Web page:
Individual study: Management of a declining common tern colony
Morris R.D., Kirkham I.R. & Chardine J.W. (1980) Management of a declining common tern colony. The Journal of Wildlife Management, 44, 241-245
This study is summarised as evidence for the intervention(s) shown on the right. The icon shows which synopsis it is relevant to.
Control avian predators on islands
A before-and-after study on an island in Lake Onatario, Canada (Morris et al. 1980) found that the fledging success of common terns Sterna hirundo was significantly higher in May and June 1976 (0.44 chicks/egg laid for 66 eggs) when ring-billed gull Larus delawarensis nests were destroyed and vegetation manually removed from the site, than in May and June 1975, when no gull removal was used (0.18 chicks/egg laid for 217 eggs). Fledging success was still higher if late-laid eggs (laid after 4th June 1976) were included in the analysis, although all of these died. Despite the increases, only three pairs of terns returned to the site in 1977.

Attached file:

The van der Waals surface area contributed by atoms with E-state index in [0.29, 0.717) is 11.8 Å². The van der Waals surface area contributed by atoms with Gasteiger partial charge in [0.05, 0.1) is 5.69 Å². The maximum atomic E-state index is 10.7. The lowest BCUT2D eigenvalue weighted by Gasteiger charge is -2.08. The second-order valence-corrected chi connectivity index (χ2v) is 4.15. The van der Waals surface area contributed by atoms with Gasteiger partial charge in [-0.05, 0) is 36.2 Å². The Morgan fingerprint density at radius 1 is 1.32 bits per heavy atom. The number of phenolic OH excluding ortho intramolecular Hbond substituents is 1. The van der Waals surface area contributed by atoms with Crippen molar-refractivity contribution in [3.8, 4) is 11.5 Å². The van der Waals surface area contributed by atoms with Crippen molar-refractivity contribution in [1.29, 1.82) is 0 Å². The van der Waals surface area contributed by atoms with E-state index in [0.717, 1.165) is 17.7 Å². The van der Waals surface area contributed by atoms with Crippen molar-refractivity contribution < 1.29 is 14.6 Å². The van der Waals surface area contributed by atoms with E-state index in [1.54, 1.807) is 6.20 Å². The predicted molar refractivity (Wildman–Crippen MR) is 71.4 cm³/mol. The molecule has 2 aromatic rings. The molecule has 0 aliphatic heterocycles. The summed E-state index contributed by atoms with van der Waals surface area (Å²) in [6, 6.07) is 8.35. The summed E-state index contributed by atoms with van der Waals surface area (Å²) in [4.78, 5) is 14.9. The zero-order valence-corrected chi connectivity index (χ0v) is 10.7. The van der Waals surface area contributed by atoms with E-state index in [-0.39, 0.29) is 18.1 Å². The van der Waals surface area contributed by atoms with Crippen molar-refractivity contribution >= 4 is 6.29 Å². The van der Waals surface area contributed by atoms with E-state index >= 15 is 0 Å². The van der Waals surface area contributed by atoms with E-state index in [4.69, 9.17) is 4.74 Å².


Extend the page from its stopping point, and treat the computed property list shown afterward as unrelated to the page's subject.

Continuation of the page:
Reduce inter-specific competition for nest sites of ground nesting seabirds by removing competitor species
A before-and-after study over 13 years at an offshore common tern Sterna hirundo colony in Lake Erie, Canada (Morris et al. 1980) found that the number of breeding pairs steadily increased between 1977 and 1989 following various management interventions but this increase could not be linked clearly to any of them. Interventions were: the erection of signs informing people to avoid disturbing nesting birds (1981), the replacement of nesting substrate following flooding (1988), preventing gulls from nesting and destroying gull nests (1977 onwards) and shooting particular ring-billed gulls Larus delawarensis that were heavily predating tern eggs (three gulls shot in 1987). This study is also discussed in ‘Control avian predators on islands’ and ‘Manually remove vegetation from wetlands’.
Remove vegetation to create nesting areas
A before-and-after study on an island in Lake Onatario, Canada (Morris et al. 1980), found that the fledging success of common terns Sterna hirundo was significantly higher when ring-billed gull Larus delawarensis nests were destroyed and vegetation manually removed from the site, compared to before management. This study is discussed in detail in ‘Control avian predators on islands’.